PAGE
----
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The drive to vaccinate health workers in the US has stumbled in many parts of the country because many of those offered coronavirus vaccines are refusing to take them, the Associated Press reports.
While the federal government has released no data on how many people offered the vaccines have taken them, glimpses of resistance have emerged around the country, according to the US-headquartered news agency.
In West Virginia, only about 55% of nursing home workers agreed to the shots when they were first offered last month, according to Martin Wright, who leads the West Virginia Health Care Association.
The governor of Ohio, Mike DeWine, said only 40% of the state’s nursing home workers have accepted vaccines.
North Carolina’s top public health official estimated more than half were refusing the vaccine there.
The pushback comes amid the most lethal phase in the outbreak yet, with the death toll at more than 350,000, and it could hinder the government’s effort to vaccinate somewhere between 70% and 85% of the U.S. population to achieve “herd immunity.”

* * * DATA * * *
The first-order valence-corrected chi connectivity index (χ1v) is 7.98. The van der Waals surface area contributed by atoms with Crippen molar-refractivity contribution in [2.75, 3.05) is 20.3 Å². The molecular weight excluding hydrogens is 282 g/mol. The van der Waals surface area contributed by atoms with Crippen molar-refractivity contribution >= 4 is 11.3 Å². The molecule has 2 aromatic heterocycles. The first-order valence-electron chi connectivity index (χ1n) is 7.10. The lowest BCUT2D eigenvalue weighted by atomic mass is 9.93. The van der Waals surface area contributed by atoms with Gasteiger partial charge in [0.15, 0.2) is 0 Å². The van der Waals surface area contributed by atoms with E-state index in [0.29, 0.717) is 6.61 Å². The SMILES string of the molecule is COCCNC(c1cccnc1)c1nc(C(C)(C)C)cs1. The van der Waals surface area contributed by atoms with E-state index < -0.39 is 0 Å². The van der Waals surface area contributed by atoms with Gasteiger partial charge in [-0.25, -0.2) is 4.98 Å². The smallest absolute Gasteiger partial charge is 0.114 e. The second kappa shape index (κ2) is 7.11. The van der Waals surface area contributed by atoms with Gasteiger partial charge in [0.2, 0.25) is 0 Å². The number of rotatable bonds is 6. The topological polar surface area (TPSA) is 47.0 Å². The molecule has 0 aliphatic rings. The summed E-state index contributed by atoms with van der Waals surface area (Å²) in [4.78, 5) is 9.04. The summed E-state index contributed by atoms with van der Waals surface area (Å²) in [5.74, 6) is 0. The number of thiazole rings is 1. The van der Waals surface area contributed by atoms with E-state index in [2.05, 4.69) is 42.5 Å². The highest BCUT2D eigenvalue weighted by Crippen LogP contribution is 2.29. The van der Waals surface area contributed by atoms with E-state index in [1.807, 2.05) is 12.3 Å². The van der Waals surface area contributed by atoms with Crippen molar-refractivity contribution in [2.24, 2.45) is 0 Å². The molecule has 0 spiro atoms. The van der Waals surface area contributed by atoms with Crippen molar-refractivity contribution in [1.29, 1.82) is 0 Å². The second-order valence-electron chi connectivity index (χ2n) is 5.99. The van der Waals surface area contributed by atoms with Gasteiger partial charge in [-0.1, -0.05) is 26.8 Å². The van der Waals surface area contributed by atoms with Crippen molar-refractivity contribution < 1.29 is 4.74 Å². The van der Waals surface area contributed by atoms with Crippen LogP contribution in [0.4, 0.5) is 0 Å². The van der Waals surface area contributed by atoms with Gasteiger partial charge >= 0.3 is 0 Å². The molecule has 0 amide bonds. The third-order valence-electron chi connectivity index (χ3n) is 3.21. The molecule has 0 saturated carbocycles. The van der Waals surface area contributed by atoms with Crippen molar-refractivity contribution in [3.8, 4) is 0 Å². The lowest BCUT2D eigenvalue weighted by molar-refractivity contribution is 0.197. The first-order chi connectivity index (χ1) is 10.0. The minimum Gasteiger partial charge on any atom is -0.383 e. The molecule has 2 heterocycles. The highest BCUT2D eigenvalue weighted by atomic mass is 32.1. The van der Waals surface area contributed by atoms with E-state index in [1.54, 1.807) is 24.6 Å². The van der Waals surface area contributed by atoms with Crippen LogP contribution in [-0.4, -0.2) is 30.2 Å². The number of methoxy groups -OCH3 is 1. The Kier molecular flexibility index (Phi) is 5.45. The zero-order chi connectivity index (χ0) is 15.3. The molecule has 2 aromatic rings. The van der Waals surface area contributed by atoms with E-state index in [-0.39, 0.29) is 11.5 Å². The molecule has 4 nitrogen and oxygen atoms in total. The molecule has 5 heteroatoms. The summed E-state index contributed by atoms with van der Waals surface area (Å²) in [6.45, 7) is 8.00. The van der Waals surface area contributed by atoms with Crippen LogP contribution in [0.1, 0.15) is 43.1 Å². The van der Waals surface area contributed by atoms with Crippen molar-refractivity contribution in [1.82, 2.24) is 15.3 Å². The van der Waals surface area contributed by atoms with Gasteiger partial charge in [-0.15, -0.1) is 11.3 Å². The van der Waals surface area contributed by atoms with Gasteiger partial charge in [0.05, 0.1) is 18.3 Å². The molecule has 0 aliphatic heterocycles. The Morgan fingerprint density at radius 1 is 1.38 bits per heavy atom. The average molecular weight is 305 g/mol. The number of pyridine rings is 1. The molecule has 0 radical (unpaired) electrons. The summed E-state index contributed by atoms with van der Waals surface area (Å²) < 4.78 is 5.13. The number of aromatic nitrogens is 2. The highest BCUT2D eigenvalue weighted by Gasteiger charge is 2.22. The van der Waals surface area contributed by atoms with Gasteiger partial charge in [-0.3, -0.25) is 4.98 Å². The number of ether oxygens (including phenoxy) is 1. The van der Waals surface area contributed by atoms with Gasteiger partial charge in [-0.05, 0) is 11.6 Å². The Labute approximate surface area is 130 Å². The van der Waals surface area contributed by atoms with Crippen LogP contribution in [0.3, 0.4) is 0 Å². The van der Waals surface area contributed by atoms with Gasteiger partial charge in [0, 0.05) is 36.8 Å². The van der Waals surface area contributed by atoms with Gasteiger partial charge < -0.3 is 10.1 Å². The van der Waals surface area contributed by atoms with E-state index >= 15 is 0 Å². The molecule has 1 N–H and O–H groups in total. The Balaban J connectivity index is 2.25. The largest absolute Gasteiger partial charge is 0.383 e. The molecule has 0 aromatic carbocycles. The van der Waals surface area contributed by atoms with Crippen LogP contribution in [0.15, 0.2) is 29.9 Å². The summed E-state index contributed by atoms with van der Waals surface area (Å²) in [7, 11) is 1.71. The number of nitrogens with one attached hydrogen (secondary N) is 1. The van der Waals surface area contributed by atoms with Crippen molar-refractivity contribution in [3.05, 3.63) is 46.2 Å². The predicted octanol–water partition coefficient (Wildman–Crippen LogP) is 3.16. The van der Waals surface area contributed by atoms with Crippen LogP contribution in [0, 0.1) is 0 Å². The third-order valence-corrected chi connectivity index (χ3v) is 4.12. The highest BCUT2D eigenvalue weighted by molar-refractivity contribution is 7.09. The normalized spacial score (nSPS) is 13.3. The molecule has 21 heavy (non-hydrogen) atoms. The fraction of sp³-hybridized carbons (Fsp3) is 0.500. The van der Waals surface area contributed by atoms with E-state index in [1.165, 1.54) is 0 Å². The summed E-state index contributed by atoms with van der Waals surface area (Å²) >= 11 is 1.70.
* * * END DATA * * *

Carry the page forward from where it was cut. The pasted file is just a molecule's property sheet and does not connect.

Dr Stephen Noble, a 42-year-old cardiothoracic surgeon in Portland, Oregon, who is postponing getting vaccinated told AP:
I don’t think anyone wants to be a guinea pig. At the end of the day, as a man of science, I just want to see what the data show. And give me the full data.
Noble said it is vital for public health authorities not to overstate what they know about the vaccines. That is particularly important, he said, for black people, like him, who are distrustful of government medical guidance because of past failures and abuses, such as the infamous Tuskegee experiment.
Stormy Tatom, 30, a hospital ICU nurse in Beaumont, Texas, said she decided against getting vaccinated for now “because of the unknown long-term side effects.”
I would say at least half of my coworkers feel the same way.
Administrators and public health officials have expressed hope that more health workers will opt to be vaccinated as they see their colleagues take the shots without problems.